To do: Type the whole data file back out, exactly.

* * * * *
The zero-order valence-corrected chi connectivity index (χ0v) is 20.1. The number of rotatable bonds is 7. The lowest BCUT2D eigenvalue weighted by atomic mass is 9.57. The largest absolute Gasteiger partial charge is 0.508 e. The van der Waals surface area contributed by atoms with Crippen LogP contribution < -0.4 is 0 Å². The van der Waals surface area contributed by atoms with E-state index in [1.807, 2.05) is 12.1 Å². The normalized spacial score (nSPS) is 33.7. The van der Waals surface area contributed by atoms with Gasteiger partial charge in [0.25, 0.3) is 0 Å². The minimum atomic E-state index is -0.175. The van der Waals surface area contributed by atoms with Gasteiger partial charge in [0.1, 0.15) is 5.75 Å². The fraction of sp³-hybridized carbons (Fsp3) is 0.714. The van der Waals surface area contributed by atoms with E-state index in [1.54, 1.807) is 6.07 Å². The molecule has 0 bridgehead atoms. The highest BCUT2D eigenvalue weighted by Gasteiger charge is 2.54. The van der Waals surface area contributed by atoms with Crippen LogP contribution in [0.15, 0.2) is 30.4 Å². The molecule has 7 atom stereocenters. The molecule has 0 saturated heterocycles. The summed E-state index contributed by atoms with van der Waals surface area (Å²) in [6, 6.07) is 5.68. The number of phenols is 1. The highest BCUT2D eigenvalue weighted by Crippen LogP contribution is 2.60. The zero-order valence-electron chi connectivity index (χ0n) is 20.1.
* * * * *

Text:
The zero-order valence-corrected chi connectivity index (χ0v) is 20.1. The number of rotatable bonds is 7. The lowest BCUT2D eigenvalue weighted by atomic mass is 9.57. The largest absolute Gasteiger partial charge is 0.508 e. The van der Waals surface area contributed by atoms with Crippen LogP contribution < -0.4 is 0 Å². The van der Waals surface area contributed by atoms with E-state index in [1.807, 2.05) is 12.1 Å². The normalized spacial score (nSPS) is 33.7. The van der Waals surface area contributed by atoms with Gasteiger partial charge in [0.25, 0.3) is 0 Å². The minimum atomic E-state index is -0.175. The van der Waals surface area contributed by atoms with Gasteiger partial charge in [0.1, 0.15) is 5.75 Å². The fraction of sp³-hybridized carbons (Fsp3) is 0.714. The van der Waals surface area contributed by atoms with E-state index in [1.54, 1.807) is 6.07 Å². The molecule has 0 bridgehead atoms. The highest BCUT2D eigenvalue weighted by Gasteiger charge is 2.54. The van der Waals surface area contributed by atoms with Crippen LogP contribution in [0.15, 0.2) is 30.4 Å². The molecule has 7 atom stereocenters. The molecule has 0 saturated heterocycles. The summed E-state index contributed by atoms with van der Waals surface area (Å²) in [6, 6.07) is 5.68. The number of phenols is 1. The highest BCUT2D eigenvalue weighted by Crippen LogP contribution is 2.60. The zero-order valence-electron chi connectivity index (χ0n) is 20.1.